With Indigenous Peoples’ Day here, a new series of films created by Indigenous directors can be watched via YouTube and elsewhere, with help from REI Co-op.
REI Co-op Studios, the outdoor retail powerhouse’s in-house content arm, has teamed up with Reciprocity Project — which is a collaboration between nonprofits Nia Tero and Upstander Project — for the series of original short films made by Indigenous directors on their homelands. The films, which REI said via statement were previously released at film festivals, are now streaming at Reciprocity.org and on the retailer’s YouTube channel.
Season one of Reciprocity Project, according to REI, celebrates “cultures and learnings from Indigenous communities across Turtle Island in the U.S. and Colombia,” and the filmmakers worked alongside community partners to infuse the films with perspectives on reciprocity and relationships to the land and animals around them.
“Stories from Indigenous peoples about being in reciprocity with the Earth are essential in delivering messages of truth, healing, and transformative change,” Nia Tero managing director of storytelling and Reciprocity Project executive producer Tracy Rector said in a statement. “Our survival is the result of the efforts from many ancestors who came before us. With the Reciprocity Project films as a guide, we ask ourselves, and you: what does reciprocity mean to your community, and what kind of ancestor do you want to be?”
The first season includes “Diiyeghan naii Taii Tr’eedaa (We Will Walk the Trail of our Ancestors)” by Princess Daazhraii Johnson and Alisha Carlson (Gwich’in); “ᎤᏕᏲᏅ (What They’ve Been Taught)” by Brit Hensel and Keli Gonzales (Cherokee Nation); “SŪKŪJULA TEI (Stories of My Mother)” by David Hernández Palmar and Flor Palmar (Wayuu Iipuana); “Weckuwapasihtit (Those Yet to Come)” by Geo Neptune and Brianna Smith (Passamaquoddy); “Weckuwapok (The Approaching Dawn)” by Jacob Bearchum, Taylor Hensel, Adam Mazo, Chris Newell, Roger Paul, Kavita Pillay, Tracy Rector and Lauren Stevens; “Ma’s House” by Jeremy Dennis (Shinnecock Indian Nation); and “Pili Ka Moʻo” by Justyn Ah Chong and Malia Akutagawa (Kanaka Maoli).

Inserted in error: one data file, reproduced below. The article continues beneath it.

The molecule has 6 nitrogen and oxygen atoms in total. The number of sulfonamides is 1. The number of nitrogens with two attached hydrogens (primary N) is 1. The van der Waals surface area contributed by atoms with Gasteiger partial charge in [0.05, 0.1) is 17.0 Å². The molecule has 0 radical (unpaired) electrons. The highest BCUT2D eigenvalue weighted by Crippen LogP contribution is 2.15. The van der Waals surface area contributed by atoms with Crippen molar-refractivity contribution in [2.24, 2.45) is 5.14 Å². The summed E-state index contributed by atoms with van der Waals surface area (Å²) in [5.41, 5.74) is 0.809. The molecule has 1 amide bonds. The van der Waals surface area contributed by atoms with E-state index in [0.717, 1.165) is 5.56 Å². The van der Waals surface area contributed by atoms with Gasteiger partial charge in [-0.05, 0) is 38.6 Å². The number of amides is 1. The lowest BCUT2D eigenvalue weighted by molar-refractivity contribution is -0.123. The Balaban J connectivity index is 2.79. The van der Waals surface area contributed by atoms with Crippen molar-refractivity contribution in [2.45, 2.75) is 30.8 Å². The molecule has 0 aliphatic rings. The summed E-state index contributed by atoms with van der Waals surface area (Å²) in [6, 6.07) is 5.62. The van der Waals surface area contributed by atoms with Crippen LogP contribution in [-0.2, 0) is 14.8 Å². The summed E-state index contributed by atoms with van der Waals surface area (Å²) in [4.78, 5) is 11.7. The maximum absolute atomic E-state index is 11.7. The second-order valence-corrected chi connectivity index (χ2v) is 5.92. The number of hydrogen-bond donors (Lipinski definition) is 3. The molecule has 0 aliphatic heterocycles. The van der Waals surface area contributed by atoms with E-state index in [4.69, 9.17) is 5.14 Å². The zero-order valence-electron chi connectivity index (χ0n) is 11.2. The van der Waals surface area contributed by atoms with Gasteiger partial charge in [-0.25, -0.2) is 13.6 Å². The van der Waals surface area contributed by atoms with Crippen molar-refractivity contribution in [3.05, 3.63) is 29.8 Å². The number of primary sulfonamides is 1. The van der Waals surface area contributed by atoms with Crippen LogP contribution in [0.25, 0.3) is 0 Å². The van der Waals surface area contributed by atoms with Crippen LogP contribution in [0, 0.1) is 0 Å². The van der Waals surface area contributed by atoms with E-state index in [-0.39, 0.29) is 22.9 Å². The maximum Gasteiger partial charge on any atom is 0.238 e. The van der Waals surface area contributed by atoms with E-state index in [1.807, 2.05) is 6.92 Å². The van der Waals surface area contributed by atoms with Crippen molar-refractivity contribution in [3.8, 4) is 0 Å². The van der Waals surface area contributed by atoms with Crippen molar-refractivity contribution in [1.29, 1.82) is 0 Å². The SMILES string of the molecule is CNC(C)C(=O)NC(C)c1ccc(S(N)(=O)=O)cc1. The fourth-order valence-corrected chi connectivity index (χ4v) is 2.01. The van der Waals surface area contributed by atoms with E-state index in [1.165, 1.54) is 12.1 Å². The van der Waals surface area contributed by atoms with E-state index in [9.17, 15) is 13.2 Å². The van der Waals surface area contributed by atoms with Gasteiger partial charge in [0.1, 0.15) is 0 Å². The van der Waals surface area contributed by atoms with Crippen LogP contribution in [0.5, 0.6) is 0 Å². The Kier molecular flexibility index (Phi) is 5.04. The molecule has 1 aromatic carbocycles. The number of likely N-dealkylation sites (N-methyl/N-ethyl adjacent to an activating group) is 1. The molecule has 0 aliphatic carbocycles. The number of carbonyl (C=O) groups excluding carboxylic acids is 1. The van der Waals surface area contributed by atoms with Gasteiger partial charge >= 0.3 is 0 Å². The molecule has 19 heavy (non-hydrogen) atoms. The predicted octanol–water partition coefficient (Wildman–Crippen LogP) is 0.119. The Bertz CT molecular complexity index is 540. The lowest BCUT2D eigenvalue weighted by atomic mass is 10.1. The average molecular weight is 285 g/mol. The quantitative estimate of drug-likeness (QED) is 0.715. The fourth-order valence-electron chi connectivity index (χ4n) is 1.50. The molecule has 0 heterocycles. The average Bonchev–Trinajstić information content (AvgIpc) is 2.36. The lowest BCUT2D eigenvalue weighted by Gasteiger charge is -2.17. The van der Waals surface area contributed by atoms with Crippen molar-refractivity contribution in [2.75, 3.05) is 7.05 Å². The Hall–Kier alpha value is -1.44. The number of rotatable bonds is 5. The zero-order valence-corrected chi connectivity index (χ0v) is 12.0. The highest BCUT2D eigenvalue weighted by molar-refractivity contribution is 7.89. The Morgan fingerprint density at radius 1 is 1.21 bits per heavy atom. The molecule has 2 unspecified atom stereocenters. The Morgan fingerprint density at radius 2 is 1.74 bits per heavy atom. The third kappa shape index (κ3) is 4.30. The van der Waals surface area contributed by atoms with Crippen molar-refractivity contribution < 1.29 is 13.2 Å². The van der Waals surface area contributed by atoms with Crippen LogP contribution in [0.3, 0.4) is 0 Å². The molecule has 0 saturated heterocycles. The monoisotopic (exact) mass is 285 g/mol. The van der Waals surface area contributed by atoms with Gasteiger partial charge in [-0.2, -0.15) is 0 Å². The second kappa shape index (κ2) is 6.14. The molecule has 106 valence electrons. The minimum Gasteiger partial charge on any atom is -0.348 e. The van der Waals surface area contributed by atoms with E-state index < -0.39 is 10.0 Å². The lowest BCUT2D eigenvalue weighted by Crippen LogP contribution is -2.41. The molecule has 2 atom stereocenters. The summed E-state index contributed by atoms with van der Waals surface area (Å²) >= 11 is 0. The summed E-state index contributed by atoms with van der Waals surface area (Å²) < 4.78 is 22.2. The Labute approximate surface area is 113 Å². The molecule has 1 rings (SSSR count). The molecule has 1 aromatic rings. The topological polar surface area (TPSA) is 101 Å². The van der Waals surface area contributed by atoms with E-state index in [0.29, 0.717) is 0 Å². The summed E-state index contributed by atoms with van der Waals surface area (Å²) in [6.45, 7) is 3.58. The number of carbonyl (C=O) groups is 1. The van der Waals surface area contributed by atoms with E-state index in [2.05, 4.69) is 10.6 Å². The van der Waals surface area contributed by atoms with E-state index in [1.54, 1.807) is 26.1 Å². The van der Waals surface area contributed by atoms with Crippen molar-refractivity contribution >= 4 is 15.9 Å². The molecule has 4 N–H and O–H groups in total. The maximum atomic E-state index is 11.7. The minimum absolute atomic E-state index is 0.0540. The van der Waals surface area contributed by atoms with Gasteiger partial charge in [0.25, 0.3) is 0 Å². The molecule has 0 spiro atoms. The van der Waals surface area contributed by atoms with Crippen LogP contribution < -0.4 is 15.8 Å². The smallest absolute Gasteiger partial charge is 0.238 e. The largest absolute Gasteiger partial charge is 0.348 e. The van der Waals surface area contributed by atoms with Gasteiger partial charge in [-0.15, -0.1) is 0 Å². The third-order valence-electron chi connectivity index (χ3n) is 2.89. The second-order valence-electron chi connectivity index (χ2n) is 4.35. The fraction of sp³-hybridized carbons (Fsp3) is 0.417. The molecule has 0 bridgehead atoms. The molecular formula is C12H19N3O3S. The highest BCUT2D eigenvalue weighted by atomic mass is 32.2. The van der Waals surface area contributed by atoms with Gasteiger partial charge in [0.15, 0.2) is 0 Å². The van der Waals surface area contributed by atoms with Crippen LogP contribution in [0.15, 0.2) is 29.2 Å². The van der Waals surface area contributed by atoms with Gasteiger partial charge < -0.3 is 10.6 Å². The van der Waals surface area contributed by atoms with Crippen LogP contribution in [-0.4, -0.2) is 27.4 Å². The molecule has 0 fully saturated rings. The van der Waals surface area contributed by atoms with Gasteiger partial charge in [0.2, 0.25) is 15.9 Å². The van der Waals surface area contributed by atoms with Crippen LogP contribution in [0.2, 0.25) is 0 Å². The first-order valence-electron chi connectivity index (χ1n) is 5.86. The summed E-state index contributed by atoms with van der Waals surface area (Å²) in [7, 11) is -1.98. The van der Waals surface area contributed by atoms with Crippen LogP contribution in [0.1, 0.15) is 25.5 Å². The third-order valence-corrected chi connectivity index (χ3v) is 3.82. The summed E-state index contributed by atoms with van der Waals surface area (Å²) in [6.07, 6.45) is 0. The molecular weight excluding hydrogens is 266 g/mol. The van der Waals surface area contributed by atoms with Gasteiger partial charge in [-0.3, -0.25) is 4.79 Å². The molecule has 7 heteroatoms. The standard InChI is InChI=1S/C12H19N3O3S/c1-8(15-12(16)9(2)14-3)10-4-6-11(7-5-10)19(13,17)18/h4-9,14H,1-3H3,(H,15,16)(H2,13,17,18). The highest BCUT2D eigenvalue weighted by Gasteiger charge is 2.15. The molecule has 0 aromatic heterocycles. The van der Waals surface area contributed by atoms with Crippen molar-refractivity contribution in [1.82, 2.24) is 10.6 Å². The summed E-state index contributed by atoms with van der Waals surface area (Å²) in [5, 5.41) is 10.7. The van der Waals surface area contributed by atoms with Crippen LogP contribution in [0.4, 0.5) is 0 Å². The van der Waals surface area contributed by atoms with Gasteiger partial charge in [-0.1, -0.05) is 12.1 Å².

“These seven remarkable films are an invitation to start a conversation about taking good care of each other, our families, neighbors and communities,” Reciprocity Project producer and Upstander Project creative director Adam Mazo said in a statement. “As the world navigates an escalating climate crisis, these films are designed to uplift Indigenous value systems that have steered and bolstered communities since time immemorial.”
Reciprocity Project’s producers are Taylor Hensel, Adam Mazo and Kavita Pillay. Rector is an executive producer, as well as REI Co-op director of content and media Paolo Mottola and REI Co-op Studios senior manager of content and media Joe Crosby. Co-executive producers include Cristina Mittermeier, Hindou Imbrahim and Yo-Yo Ma.
REI also confirmed that Reciprocity Project is in production for its second season with new Indigenous filmmakers from Kenya, Finland, Sierra Leone, Rotuma, Taiwan, United States and more.
“We believe stories can inspire a more equitable, empathetic outdoor community, and we are committed to elevating diversity and representation in the storytellers we partner with,” Mottola said in a statement. “We are inspired by the Reciprocity Project filmmakers and believe audiences will appreciate the perspectives and creative excellence in their films.”
REI has made its fair share of headlines to start the month. On Oct. 4, for instance, the retailer announced it would permanently close its stores every year on Black Friday, which it has done every year since 2015. That same day, Allbirds announced that it will sell a selection of products in 41 REI retail stores, including five flagship locations, as well as REI.com.